Men in fedoras with slick suits and shiny hair, running rum and dodging hails of bullets – Ben Affleck welcomes you to the glamorous underworld of Prohibition-era America in Live by Night.


Adapting the novel by Dennis Lehane (Mystic River, Shutter Island), he keeps a steady hand behind the camera as writer/director, while, in front of it, he deftly evokes trouble beneath still waters as on-the-up gangster Joe Coughlin, a man described by Chris Cooper’s beleaguered Tampa sheriff as “once, good”.

Having already opened to a lukewarm reception on home shores, Live by Night won’t rank among Affleck’s best directorial work, including the Oscar-winning Argo and his earlier films Gone Baby Gone (also based on a Lehane novel) and The Town. That may be because, while he handles a sprawling plot with elegance and alacrity, the passion that defines and drives Joe Coughlin – and in turn, the story – is buried too far beneath its structure.

In laconic voiceover, Joe reveals how the First World War turned him against authority and into an armed robber, while the burning love he feels for Sienna Miller’s hard-nosed moll, Emma, gets him into strife with his cop father (Brendan Gleeson) and her kingpin lover Albert White (a rodent-like Robert Glenister). He could wind up dead, but instead does a spell in the slammer after a botched stick-up (the car chase is breathlessly shot), and with reports that Emma is sleeping with the fishes, he aims to take his revenge on White.

If only Emma was as alluringly enigmatic on film as she is in the novel, you may not feel that Joe was wasting his energy.

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The vengeance Joe takes is more elaborately drawn, with him agreeing to work for the Italian Mob down in Tampa, Florida, importing rum from Cuba to corner the market and hit White where it hurts. His right-hand man is played by Chris Messina (sporting alarming buck teeth) but his real partner in crime is Zoe Saldana's Graciela, who gives the film added pulse.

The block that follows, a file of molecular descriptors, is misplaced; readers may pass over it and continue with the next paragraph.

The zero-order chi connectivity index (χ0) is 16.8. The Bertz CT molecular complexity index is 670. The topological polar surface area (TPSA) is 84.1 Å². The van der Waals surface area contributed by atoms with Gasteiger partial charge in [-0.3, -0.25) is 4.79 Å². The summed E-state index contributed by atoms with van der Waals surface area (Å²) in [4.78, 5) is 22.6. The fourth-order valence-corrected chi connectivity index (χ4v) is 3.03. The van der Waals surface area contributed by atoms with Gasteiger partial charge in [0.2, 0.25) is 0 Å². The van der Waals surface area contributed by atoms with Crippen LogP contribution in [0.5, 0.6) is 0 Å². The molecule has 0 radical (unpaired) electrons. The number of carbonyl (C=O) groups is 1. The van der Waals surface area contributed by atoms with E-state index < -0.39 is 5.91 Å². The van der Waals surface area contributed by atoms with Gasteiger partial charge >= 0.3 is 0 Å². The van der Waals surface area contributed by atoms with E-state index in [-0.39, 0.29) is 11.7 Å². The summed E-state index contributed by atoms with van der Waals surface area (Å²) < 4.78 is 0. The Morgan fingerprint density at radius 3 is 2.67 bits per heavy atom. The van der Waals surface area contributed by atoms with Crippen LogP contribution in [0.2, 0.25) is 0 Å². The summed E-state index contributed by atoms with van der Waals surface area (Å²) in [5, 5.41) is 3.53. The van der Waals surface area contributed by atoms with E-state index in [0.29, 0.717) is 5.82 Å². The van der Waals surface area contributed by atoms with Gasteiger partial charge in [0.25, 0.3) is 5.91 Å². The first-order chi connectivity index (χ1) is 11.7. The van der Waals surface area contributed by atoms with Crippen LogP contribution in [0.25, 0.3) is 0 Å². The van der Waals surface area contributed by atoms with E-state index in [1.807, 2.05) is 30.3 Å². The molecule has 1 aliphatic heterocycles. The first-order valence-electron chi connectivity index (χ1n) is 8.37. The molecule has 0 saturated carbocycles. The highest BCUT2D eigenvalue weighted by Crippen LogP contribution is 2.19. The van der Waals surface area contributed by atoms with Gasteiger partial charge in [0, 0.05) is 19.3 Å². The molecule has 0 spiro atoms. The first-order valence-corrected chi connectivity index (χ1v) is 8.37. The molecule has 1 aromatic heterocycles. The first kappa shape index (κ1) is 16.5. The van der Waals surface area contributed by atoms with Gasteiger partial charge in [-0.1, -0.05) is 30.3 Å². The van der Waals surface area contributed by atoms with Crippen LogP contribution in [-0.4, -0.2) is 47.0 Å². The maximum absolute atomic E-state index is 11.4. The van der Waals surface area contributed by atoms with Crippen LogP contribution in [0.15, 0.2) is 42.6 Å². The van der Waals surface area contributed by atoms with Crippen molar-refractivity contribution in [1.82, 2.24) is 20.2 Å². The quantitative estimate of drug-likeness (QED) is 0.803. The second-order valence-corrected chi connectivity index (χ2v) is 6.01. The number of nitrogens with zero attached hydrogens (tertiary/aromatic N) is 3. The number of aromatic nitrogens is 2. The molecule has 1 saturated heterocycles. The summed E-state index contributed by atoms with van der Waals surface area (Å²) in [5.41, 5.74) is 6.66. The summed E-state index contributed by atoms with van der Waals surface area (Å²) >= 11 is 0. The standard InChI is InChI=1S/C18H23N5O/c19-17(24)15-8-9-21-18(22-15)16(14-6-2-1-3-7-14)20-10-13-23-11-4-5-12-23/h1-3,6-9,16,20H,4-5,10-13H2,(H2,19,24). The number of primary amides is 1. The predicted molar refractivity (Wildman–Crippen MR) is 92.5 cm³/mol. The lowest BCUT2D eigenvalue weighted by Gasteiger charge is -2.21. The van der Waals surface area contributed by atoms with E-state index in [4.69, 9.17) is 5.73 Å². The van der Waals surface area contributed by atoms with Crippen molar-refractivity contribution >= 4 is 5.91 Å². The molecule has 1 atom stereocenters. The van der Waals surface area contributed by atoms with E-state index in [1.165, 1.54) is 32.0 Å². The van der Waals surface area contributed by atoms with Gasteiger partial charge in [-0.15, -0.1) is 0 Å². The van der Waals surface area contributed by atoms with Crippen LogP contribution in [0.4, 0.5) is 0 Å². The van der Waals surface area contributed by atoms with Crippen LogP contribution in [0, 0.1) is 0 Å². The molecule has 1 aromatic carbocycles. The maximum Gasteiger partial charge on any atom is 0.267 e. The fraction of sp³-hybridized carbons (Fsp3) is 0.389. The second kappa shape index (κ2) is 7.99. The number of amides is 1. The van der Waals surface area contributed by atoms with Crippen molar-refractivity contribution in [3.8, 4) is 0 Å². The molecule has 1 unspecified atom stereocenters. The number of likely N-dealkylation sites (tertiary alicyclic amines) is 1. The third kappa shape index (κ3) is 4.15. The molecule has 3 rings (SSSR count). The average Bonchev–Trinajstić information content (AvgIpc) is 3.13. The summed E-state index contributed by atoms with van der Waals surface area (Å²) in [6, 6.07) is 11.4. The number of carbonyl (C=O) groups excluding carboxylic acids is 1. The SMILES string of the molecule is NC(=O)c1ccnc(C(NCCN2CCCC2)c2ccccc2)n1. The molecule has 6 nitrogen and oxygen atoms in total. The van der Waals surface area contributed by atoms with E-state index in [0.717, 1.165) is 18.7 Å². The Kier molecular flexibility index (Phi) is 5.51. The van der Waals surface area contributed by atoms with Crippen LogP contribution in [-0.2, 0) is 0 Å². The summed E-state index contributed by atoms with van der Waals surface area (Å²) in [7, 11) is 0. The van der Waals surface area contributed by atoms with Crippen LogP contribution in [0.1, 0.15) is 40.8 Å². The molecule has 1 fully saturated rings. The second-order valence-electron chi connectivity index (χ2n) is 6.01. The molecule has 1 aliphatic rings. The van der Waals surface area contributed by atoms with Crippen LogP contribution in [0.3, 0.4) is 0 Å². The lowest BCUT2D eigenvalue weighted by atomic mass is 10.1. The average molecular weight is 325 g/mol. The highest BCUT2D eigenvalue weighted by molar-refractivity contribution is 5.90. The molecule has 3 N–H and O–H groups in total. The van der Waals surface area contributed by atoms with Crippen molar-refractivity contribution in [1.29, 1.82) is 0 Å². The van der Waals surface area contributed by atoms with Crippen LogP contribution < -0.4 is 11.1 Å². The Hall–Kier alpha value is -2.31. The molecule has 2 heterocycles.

Graciela controls an essential shipping route with her brother, but before long she and Joe mixing business with pleasure. Inevitably, Graciela starts talking about getting out of “the life”, but it’s complicated. Even more tragically, those complications overtake the character study at the heart of the film; that friction between the hopeless romantic and the emerging tough guy. Joe assures Graciela in one scene that revenge no longer interests him, only building a future with her. But that’s not the feeling you get as you watch the bodies stack up and his dream to create the first legalised casino takes hold.

Motivations get muddied and Joe gets his hands very dirty, although Affleck imbues the character with enough humanity that the pain of his spiritual demise is palpably clear. In a quietly played role, Cooper’s pragmatic Chief Figgis offers him a sharp reflection of the man he once was and has become, and that makes it even harder when he is required to deal with Figgis’s loose-cannon brother-in-law (Matthew Maher) and wayward daughter (a poignant Elle Fanning).

While the action has plenty of visceral punch, it dampens the emotional impact of Joe's soul-searching. Without that depth, the film doesn’t quite live up to its epic scope.

Still, Affleck has delivered another accomplished bit of film-making. Apart from looking great and keeping a brisk pace, he shows his cast (and not just himself) in the best light, knowing when to linger on a close-up or cut to the chase. Because Miller gets shortest shrift, she benefits the most, hinting at what her true feelings about Joe might be. In a world where Joe must always look over his shoulder, even under the blazing sun, such doubts breed peril and intrigue.

There is rarely a dull moment, but if Affleck had thrown more light on the darkest corners of Joe’s mind, Live by Night could have been a classic.

Live by Night is released in cinemas on Friday 13 January



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